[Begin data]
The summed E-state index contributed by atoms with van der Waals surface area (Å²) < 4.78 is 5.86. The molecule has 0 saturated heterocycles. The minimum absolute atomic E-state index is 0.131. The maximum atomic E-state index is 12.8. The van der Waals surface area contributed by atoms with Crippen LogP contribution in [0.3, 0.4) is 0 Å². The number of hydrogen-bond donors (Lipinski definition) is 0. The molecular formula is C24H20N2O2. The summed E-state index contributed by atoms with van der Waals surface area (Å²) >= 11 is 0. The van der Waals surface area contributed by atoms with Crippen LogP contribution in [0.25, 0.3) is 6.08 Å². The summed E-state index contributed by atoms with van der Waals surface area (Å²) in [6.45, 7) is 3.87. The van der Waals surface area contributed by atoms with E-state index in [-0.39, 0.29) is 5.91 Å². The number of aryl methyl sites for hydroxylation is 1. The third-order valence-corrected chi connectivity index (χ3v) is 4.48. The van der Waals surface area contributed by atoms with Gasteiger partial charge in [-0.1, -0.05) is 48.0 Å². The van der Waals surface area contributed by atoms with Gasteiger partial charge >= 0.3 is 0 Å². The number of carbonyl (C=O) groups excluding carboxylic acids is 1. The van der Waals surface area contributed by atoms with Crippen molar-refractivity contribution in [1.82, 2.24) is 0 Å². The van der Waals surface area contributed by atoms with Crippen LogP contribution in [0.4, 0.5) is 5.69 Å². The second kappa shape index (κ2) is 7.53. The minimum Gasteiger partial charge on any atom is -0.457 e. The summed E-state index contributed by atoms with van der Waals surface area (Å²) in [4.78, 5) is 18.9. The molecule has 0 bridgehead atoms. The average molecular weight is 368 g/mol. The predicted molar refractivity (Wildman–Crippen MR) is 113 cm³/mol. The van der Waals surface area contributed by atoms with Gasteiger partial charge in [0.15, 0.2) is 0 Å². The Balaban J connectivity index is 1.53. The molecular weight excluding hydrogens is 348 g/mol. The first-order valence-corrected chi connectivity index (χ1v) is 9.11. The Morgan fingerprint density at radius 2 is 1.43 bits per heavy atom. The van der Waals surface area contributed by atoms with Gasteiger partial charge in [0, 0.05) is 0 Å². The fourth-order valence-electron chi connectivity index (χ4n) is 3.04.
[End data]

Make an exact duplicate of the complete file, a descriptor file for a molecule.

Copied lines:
The summed E-state index contributed by atoms with van der Waals surface area (Å²) < 4.78 is 5.86. The molecule has 0 saturated heterocycles. The minimum absolute atomic E-state index is 0.131. The maximum atomic E-state index is 12.8. The van der Waals surface area contributed by atoms with Crippen LogP contribution in [0.3, 0.4) is 0 Å². The number of hydrogen-bond donors (Lipinski definition) is 0. The molecular formula is C24H20N2O2. The summed E-state index contributed by atoms with van der Waals surface area (Å²) >= 11 is 0. The van der Waals surface area contributed by atoms with Crippen LogP contribution in [0.25, 0.3) is 6.08 Å². The summed E-state index contributed by atoms with van der Waals surface area (Å²) in [6.45, 7) is 3.87. The van der Waals surface area contributed by atoms with E-state index in [-0.39, 0.29) is 5.91 Å². The number of aryl methyl sites for hydroxylation is 1. The third-order valence-corrected chi connectivity index (χ3v) is 4.48. The van der Waals surface area contributed by atoms with Gasteiger partial charge in [-0.1, -0.05) is 48.0 Å². The van der Waals surface area contributed by atoms with Gasteiger partial charge >= 0.3 is 0 Å². The number of carbonyl (C=O) groups excluding carboxylic acids is 1. The van der Waals surface area contributed by atoms with Crippen molar-refractivity contribution in [1.82, 2.24) is 0 Å². The van der Waals surface area contributed by atoms with Crippen LogP contribution in [0.4, 0.5) is 5.69 Å². The second kappa shape index (κ2) is 7.53. The minimum Gasteiger partial charge on any atom is -0.457 e. The summed E-state index contributed by atoms with van der Waals surface area (Å²) in [4.78, 5) is 18.9. The molecule has 0 bridgehead atoms. The average molecular weight is 368 g/mol. The predicted molar refractivity (Wildman–Crippen MR) is 113 cm³/mol. The van der Waals surface area contributed by atoms with Gasteiger partial charge in [0.15, 0.2) is 0 Å². The Balaban J connectivity index is 1.53. The molecular weight excluding hydrogens is 348 g/mol. The first-order valence-corrected chi connectivity index (χ1v) is 9.11. The Morgan fingerprint density at radius 2 is 1.43 bits per heavy atom. The van der Waals surface area contributed by atoms with Gasteiger partial charge in [0, 0.05) is 0 Å². The fourth-order valence-electron chi connectivity index (χ4n) is 3.04.